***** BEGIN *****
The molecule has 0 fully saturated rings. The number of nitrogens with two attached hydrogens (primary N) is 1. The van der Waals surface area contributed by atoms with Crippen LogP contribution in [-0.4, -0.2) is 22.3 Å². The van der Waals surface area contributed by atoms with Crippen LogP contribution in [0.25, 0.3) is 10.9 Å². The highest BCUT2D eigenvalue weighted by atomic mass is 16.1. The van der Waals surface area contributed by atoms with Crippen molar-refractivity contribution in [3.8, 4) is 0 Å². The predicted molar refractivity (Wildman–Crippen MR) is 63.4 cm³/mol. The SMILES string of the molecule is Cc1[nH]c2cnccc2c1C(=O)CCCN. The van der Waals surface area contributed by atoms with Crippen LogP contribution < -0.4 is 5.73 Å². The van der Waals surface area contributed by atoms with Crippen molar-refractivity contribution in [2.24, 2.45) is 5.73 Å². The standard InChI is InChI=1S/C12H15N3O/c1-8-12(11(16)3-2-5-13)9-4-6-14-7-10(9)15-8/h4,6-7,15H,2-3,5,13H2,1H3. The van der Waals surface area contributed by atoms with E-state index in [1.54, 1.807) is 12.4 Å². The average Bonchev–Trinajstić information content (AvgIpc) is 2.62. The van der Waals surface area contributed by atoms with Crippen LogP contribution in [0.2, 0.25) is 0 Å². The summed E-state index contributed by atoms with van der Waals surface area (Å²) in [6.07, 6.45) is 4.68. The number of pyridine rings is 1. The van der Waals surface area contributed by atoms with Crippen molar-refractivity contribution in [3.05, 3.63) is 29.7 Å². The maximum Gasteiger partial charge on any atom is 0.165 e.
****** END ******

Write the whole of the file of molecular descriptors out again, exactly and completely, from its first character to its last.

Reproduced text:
The molecule has 0 fully saturated rings. The number of nitrogens with two attached hydrogens (primary N) is 1. The van der Waals surface area contributed by atoms with Crippen LogP contribution in [-0.4, -0.2) is 22.3 Å². The van der Waals surface area contributed by atoms with Crippen LogP contribution in [0.25, 0.3) is 10.9 Å². The highest BCUT2D eigenvalue weighted by atomic mass is 16.1. The van der Waals surface area contributed by atoms with Crippen molar-refractivity contribution in [3.8, 4) is 0 Å². The predicted molar refractivity (Wildman–Crippen MR) is 63.4 cm³/mol. The SMILES string of the molecule is Cc1[nH]c2cnccc2c1C(=O)CCCN. The van der Waals surface area contributed by atoms with Crippen LogP contribution < -0.4 is 5.73 Å². The van der Waals surface area contributed by atoms with Crippen molar-refractivity contribution in [2.24, 2.45) is 5.73 Å². The standard InChI is InChI=1S/C12H15N3O/c1-8-12(11(16)3-2-5-13)9-4-6-14-7-10(9)15-8/h4,6-7,15H,2-3,5,13H2,1H3. The van der Waals surface area contributed by atoms with E-state index in [1.54, 1.807) is 12.4 Å². The average Bonchev–Trinajstić information content (AvgIpc) is 2.62. The van der Waals surface area contributed by atoms with Crippen LogP contribution in [0.2, 0.25) is 0 Å². The summed E-state index contributed by atoms with van der Waals surface area (Å²) in [6.07, 6.45) is 4.68. The number of pyridine rings is 1. The van der Waals surface area contributed by atoms with Crippen molar-refractivity contribution in [3.05, 3.63) is 29.7 Å². The maximum Gasteiger partial charge on any atom is 0.165 e.